Buildings promote higher incubation temperatures and reduce nest attentiveness in a Neotropical thrush. Batisteli, A. F., De Souza, L. B., Santieff, I. Z., Gomes, G., Soares, T. P., Pini, M., Guillermo‐Ferreira, R., Pizo, M. A. & Sarmento, H. . 2021. IBIS. DOI: 10.1111/ibi.12863 VIEW
Not too cold, not too warm, but just right. Similar to the porridge in ‘Goldilocks and the Three Bears’, the temperature in a birds’ nest needs to be just right for the proper development of the embryos (Berntsen & Bech 2016). Female birds can adjust their incubation schedule to ensure that the nest temperature stays within a certain range. At the same time, the incubating female has to take care of her own health, leaving the nest for short foraging trips. The length of periods on and off the nest is partly influenced by the environmental temperature (Conway & Martin 2000). On cold days, females will spend more time on the nest, preventing the eggs from cooling down quickly. On warm days, the egg temperature will decrease more slowly, allowing the females to forage longer. Apart from females incubating the eggs, the nest temperature is influenced by many other factors, such as the location of the nest. What if birds build their nest in the city?
Augusto Batisteli and his colleagues investigated the consequences of urban nesting in the Pale-breasted Thrush (Turdus leucomelas). The researchers monitored the nest temperature and the behavior of the birds in two urban areas in São Paulo State, Brazil. Seventeen nests were located on buildings, while nineteen were built in trees. Statistical analyses revealed that the nest temperature was significantly higher in buildings compared to trees. This temperature differences allowed the city birds to spend less time on the nest and invest more time in foraging. Specifically, females that nest in buildings spent 7.5% less time incubating, which corresponds to about one hour per day. The extra energy acquired during these longer foraging trips may improve the fitness of the parents, leading to more successful breeding attempts (Reid et al. 2000).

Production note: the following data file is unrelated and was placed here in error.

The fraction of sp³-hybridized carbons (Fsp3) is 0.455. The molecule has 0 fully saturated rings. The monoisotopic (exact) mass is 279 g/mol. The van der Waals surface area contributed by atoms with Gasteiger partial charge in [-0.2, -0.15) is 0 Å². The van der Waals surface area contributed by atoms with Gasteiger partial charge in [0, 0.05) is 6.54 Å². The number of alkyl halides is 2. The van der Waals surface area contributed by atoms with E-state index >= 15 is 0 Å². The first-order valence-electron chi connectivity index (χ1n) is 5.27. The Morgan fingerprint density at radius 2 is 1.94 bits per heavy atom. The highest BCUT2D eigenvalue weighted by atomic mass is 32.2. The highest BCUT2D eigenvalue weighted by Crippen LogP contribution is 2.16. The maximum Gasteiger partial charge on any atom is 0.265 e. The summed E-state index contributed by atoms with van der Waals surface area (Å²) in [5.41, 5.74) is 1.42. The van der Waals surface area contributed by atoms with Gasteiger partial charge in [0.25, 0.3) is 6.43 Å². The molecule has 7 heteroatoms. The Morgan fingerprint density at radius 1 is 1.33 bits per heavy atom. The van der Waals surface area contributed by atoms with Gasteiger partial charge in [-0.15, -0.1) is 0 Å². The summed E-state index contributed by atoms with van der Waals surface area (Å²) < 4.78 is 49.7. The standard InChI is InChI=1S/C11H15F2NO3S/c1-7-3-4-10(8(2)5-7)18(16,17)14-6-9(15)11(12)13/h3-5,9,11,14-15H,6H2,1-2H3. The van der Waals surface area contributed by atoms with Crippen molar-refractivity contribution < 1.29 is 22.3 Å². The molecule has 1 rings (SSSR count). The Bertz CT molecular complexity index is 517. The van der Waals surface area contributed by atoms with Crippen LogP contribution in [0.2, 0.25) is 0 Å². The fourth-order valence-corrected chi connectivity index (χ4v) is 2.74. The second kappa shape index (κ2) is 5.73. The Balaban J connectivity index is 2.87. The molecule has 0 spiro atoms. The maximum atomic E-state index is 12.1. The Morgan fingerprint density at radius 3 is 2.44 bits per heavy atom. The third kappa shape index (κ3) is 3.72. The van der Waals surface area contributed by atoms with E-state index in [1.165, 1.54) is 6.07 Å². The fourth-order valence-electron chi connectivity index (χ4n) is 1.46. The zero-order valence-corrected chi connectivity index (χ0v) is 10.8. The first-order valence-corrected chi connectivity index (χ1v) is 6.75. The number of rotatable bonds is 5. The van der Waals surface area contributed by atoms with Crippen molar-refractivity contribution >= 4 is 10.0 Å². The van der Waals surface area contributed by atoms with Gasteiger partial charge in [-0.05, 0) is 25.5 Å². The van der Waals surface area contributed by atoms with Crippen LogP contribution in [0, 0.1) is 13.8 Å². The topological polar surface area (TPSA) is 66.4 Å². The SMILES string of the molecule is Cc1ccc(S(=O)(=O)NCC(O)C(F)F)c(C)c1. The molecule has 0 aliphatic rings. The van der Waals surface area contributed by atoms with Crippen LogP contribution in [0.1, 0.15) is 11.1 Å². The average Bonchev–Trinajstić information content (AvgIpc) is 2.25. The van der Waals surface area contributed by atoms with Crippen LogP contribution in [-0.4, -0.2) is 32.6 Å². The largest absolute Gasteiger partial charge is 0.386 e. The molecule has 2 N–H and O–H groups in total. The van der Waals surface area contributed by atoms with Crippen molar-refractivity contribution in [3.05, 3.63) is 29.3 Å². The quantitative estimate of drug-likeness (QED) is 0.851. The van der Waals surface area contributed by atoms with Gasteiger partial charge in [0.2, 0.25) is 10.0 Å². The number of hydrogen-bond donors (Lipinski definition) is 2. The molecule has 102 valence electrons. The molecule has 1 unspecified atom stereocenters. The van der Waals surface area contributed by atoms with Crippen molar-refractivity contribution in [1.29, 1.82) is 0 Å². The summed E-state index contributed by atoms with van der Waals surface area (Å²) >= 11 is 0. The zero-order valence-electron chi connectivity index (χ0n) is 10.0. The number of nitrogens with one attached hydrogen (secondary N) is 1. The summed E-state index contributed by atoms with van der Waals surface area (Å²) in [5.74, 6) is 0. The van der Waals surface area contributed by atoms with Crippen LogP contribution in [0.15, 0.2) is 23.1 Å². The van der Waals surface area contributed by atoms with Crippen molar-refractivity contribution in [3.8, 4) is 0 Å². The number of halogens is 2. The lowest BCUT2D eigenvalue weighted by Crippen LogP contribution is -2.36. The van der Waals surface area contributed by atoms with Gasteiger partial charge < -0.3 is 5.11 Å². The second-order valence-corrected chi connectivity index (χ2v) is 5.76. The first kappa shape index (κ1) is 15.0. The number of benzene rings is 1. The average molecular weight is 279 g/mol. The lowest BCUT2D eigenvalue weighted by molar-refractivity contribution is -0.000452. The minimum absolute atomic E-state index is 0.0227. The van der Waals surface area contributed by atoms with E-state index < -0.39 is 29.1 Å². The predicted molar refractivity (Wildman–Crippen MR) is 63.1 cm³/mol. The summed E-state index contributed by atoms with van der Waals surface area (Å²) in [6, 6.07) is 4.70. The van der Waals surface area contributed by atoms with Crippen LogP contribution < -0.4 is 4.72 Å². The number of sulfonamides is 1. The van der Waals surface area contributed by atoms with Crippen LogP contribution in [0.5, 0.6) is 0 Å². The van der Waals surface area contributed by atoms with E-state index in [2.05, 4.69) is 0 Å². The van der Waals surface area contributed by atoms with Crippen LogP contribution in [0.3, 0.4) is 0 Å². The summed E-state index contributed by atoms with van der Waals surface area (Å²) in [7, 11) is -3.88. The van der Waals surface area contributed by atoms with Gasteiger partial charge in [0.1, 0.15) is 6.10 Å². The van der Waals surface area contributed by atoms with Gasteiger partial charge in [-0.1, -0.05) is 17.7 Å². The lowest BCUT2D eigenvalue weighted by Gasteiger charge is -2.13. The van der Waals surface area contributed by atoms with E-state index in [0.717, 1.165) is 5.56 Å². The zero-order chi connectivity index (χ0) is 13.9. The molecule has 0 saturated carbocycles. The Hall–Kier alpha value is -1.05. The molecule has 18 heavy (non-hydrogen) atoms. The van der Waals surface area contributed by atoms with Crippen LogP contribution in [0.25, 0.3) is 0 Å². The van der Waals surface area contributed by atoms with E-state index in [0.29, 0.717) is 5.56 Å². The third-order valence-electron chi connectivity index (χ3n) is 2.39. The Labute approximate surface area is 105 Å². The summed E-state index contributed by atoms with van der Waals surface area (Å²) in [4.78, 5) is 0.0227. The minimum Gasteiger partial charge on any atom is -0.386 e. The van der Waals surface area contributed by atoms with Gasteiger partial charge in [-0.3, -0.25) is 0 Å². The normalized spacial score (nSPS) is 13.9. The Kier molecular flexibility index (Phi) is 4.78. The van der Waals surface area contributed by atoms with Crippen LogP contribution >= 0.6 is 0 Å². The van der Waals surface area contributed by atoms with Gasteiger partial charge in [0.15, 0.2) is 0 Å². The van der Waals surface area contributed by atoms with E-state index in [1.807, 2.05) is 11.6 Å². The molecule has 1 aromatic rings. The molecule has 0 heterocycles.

Figure 1. Differential temperature (i.e. the difference between the temperature inside the nest incubation chamber and the ambient temperature) in relation to nesting substrate type (tree vs. building) and the period of day in nests of Pale‐breasted Thrush (Turdus leucomelas).
In addition to the temperature advantage, city birds might also experience less predation risk (Fontaine & Martin 2006). The large buildings surrounding the nest could provide more cover from predators. Moreover, the main predators in the study area (corvids) tend to avoid buildings (Møller 2010). The lower predation risk might allow the thrushes to leave their nests unattended for longer periods. These findings indicate that some bird species can quickly adapt to human-made environments and take advantage of unexpected benefits. Given the time and opportunity, birds will find their ‘goldilocks zone’ in the city.
Berntsen, H.H. & Bech, C. (2016). Incubation temperature influences survival in a small passerine bird. Journal of Avian Biololgy 47: 141– 145. VIEW
Conway, C.J. & Martin, T.E. (2000). Evolution of passerine incubation behavior: influence of food, temperature, and nest predation. Evolution 54: 670– 685. VIEW
Fontaine, J.J. & Martin, T.E. (2006). Parent birds assess nest predation risk and adjust their reproductive strategies. Ecology Letters 9: 428– 434. VIEW
Møller, A.P. (2010). The fitness benefit of association with humans: elevated success of birds breeding indoors. Behavioral Ecology 21: 913– 918. VIEW
Reid, J.M., Monaghan, P. & Ruxton, G.D. (2000). Resource allocation between reproductive phases: the importance of thermal conditions in determining the cost of incubation. Proceedings of the Royal Society B 267: 37– 41. VIEW
Top right: Pale-breasted Thrush (Turdus leucomelas) | Alejandro Bayer Tamayo | CC BY-SA 2.0 Wikimedia Commons
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